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Optilexia (Whole-Word Sight Reading)

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Of all the causes of reading difficulty, this is by far the most common.

At least 70% of the children who fall behind with reading are whole word sight readers. Because it is so common we have coined the phrase Optilexia (opt=sight, lex=to read) as shorthand. It is often combined with one or more of the other causes of difficulty.

Symptoms

  • Regular guessing (or errors) when reading
  • Errors show up as switching of words to incorrect ones with the same first letter
  • Short words can seem harder than long words
  • Spelling always atrocious except possibly in spelling tests
  • Spelling based on very simple phonic construction
  • Made early reading progress but then moved onto a plateau
  • Reading may be at grade level, but below individual's potential
  • Great difficulty decoding an unfamiliar word
  • Comprehension accuracy often poor compared to fluency
  • Possible flipping of b/d, on/no, was/saw, etc.

Causes

As children first learn to read, they come to a fork in the path. They can either go with the decoding approach or they can try to memorize the words by sight. There are multiple forces at play, but effectively the child will choose what seems the easier path. If they choose to sight memorize the words, they are likely to end up as Optilexic. Clearly, they don't know that at the time!

Possible triggers for Optilexia:

  • A great visual memory
  • Hearing difficulties between 3 and 5
  • Weak auditory processing
  • Poor eye function
  • Poor phonics instruction
  • Strong whole word instruction

Whole word sight reading can get good results in the early days. The approach really leads to difficulties as text gets more complicated. That is why things can seem OK in the early stages, but then a gap starts to open up between an Optilexic and most of the class, sometime between the ages of 6 and 9. From then on progress seems harder and harder. Often a child's confidence will eventually collapse.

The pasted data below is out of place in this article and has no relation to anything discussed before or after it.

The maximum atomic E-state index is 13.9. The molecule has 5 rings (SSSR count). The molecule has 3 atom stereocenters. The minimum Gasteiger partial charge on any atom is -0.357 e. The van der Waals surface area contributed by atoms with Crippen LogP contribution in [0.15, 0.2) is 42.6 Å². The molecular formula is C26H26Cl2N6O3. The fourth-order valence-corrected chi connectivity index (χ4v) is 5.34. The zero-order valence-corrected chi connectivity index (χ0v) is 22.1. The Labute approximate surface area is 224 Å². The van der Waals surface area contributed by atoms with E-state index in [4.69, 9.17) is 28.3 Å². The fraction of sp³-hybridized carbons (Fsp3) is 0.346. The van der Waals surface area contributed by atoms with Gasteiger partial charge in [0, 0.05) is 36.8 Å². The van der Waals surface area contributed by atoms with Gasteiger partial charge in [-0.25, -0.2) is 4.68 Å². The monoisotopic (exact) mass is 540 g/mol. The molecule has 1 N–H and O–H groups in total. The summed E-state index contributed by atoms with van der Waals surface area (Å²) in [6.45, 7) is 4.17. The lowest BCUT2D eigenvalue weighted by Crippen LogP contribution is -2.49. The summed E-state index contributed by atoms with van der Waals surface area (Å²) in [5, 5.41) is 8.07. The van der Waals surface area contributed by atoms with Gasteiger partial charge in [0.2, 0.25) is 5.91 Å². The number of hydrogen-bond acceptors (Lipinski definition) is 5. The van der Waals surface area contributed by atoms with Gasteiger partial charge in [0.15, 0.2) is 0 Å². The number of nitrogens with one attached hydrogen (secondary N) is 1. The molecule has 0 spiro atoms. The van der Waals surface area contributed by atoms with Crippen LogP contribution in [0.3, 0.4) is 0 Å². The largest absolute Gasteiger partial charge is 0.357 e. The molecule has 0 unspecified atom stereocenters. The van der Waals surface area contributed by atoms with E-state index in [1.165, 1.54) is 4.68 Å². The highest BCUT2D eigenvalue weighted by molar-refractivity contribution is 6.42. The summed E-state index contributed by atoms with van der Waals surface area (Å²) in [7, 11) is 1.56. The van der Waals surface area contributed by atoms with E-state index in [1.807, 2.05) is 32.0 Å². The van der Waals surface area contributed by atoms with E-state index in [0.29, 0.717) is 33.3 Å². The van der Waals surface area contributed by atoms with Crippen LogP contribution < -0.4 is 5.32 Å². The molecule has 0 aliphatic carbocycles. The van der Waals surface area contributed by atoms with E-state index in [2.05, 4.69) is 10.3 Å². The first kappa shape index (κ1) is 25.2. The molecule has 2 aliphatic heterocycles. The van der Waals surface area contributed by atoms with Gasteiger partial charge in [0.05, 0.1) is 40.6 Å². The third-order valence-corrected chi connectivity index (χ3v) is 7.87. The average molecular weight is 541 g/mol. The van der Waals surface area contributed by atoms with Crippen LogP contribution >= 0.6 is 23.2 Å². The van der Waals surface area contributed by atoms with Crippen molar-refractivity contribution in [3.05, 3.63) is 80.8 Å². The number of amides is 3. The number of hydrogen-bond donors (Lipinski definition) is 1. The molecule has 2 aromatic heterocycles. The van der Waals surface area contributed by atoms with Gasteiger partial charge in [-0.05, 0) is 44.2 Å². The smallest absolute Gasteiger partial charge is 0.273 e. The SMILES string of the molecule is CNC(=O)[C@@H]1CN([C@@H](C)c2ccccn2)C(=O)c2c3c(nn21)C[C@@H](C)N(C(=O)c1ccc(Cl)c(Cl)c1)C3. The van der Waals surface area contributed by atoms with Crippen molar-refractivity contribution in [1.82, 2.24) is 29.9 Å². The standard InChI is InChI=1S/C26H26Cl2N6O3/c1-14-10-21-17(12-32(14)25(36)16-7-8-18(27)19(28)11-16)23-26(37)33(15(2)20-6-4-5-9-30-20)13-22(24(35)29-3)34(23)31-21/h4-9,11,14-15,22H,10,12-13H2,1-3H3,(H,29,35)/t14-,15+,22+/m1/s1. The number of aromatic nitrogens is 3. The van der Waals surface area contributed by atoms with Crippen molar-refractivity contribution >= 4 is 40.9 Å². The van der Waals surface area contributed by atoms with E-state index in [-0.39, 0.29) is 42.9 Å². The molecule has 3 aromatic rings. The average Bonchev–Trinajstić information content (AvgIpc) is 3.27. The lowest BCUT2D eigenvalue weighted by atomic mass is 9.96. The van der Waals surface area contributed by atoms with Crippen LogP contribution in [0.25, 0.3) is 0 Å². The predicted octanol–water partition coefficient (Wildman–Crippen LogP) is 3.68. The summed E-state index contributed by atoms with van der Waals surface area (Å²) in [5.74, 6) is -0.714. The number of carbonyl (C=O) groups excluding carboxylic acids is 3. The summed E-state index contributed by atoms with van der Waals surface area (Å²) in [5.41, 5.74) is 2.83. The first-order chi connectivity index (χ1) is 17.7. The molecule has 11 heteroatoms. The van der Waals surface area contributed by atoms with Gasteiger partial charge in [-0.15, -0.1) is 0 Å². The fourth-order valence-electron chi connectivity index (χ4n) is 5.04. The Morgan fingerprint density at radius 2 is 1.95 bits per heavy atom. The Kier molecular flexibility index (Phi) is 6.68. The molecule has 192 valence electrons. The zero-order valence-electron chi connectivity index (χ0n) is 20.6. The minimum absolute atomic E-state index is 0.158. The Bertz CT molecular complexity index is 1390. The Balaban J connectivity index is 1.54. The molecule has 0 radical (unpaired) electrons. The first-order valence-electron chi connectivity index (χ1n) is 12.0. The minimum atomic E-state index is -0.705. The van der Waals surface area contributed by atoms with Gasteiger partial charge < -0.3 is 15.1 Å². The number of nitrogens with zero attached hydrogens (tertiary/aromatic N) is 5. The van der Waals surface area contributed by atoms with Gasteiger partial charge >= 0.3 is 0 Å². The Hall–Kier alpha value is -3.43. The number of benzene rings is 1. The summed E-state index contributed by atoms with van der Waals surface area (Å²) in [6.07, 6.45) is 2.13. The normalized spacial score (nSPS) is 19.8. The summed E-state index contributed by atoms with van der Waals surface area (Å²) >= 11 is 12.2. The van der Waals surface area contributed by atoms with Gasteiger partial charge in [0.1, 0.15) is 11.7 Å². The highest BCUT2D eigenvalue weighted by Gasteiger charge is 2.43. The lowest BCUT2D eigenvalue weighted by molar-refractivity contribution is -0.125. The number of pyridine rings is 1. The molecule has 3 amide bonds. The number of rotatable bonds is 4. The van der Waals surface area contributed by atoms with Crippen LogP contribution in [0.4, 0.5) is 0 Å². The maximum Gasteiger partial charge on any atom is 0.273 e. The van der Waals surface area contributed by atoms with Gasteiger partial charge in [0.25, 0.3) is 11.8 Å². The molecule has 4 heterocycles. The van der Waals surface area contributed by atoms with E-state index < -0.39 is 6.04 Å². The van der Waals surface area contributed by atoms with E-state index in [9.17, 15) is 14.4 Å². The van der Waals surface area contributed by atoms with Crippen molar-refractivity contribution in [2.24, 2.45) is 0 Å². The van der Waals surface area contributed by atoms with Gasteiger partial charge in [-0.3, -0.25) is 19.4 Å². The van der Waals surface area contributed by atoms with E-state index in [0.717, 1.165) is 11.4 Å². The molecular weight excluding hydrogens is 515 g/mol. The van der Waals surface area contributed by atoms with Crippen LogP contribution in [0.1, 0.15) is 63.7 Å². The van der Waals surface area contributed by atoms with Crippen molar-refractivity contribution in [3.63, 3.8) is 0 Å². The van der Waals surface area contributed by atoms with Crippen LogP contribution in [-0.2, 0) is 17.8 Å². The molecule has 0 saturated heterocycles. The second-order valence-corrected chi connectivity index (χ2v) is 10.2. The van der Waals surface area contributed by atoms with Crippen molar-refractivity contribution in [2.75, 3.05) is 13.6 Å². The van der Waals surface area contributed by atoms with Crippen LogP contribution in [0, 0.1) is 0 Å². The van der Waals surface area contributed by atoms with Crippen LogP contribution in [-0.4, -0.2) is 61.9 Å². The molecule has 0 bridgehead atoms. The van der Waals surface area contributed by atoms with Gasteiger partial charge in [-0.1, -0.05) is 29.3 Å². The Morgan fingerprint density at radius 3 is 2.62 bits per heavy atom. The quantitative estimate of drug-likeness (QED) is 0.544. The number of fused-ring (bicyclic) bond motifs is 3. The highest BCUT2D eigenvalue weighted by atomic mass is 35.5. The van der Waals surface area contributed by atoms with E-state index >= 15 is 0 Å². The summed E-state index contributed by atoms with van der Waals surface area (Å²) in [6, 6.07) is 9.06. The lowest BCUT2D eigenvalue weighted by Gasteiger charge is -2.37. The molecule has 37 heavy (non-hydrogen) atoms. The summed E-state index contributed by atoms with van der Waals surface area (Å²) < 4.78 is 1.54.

The reason long words seem easier than short words is that they are more visually defined and often have more contextual clues as to what they are. Short words like 'with', 'what', 'where', 'when' and 'was', for instance, are visually very similar and often quite interchangeable in the context.

Occasionally you will get someone with such a good visual memory and high general intelligence that they will seem to read at their grade level right up to 11 or older. The indications of their Optilexia are more subtle. Their spelling will be bad and if you listen to them carefully you will spot errors in their reading that are difficult to explain.

Many adults who say they don't like reading are actually Optilexic. The reason they don't like reading and find reading place names and other new words very hard is because of the way they are trying to read.

The reason that comprehension levels are often poor for Optilexics is that the linguistic comprehension cortex (known as Wernicke's area) in the brain is attached to the auditory cortex, which is by your left ear. If you read by decoding, the flow of activity passes naturally through Wernicke's area. On the other hand, if you sight read, the activity flows from the visual cortex to the frontal lobe and must then double back to Wernicke's area. That does not always happen, which means that a child can potentially seem to read text accurately, even out loud, but not follow the meaning of the text. If you read the same text back to them, they can understand it completely.

Solutions

An Optilexic must learn to read by decoding in order to see real progress. The good news is that, if they master that skill, they can often become excellent at reading and spelling in a matter of months, despite years of struggle beforehand.

We see huge success with a Guided Phonetic Reading approach. The visual cues used in Guided Phonetic Reading seem to resonate particularly well for Optilexics.

Most Optilexics have received good conventional phonics instruction and not developed the right reading ability even so. So it is critical to try a new phonetic approach.

If other factors such as an eye-tracking weakness are involved, it will be critical to get those fixed as well in order to see a full success.

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